Contreras, B. P., Hoffmann, A. N., & Slocum, T. A. (2021). Ethical behavior analysis: Evidence-based practice as a framework for ethical decision making.  Behavior analysis in practice, 1-16.

Chen-Lim, M. L. (2019).  The Practice of Scholarly Inquiry in Post Licensure Nurses. Widener University.

Helou, M. A., DiazGranados, D., Ryan, M. S., & Cyrus, J. W. (2020). Uncertainty in decision-making in medicine: a scoping review and thematic analysis of conceptual models.  Academic medicine: journal of the Association of American Medical Colleges, 95(1), 157.

Khoddam, H., Modanloo, M., Mehrdad, N., Heydari, F., & Talebi, R. (2023). Nurses' experience of integrating evidence‐based changes into their practice: A qualitative study.  Nursing Open.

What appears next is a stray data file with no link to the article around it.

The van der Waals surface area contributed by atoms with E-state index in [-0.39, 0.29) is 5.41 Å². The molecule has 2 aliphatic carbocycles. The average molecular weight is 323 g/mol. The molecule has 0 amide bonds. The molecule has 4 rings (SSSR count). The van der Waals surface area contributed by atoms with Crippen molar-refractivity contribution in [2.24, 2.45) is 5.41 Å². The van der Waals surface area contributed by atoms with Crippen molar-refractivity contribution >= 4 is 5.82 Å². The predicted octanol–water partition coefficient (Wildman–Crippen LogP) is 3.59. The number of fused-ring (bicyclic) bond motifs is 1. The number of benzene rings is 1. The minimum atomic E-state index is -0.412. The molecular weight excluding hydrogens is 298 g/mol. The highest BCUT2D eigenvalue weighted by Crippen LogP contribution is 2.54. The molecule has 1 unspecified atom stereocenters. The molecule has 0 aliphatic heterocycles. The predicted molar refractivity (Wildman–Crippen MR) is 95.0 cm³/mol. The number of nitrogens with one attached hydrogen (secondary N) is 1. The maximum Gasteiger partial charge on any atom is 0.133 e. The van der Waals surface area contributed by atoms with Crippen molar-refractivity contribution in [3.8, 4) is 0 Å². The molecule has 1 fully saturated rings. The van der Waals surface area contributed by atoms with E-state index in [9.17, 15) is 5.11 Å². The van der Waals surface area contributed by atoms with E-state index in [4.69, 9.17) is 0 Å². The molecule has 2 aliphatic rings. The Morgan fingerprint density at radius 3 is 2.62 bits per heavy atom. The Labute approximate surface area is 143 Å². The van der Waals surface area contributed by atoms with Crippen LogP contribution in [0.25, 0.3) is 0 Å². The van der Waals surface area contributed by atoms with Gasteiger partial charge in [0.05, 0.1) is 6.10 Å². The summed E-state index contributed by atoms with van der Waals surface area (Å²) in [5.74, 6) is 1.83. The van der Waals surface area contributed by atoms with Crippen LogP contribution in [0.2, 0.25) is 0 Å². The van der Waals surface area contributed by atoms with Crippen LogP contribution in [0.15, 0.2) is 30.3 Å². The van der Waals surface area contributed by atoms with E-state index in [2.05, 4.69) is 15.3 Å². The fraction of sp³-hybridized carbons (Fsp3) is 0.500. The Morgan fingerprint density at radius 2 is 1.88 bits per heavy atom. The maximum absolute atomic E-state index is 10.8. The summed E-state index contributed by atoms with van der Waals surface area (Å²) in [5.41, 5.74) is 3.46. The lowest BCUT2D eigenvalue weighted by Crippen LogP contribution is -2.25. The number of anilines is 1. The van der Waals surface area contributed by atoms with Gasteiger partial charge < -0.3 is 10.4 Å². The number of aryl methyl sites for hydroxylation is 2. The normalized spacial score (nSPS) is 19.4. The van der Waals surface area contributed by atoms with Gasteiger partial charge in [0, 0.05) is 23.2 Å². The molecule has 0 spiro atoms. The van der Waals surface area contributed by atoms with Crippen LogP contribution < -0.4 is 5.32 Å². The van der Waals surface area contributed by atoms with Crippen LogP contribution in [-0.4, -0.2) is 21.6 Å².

Rose Tarantino

6:40amSep 18 at 6:40am

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Decreasing Midline Catheter Dislodgment

     One of our evidenced based practice projects within my facility consisted of identifying inadvertent midline catheter removals.  My co-worker and I work in Interventional Radiology and insert all the PICC (peripherally inserted central catheters) and the midline catheters.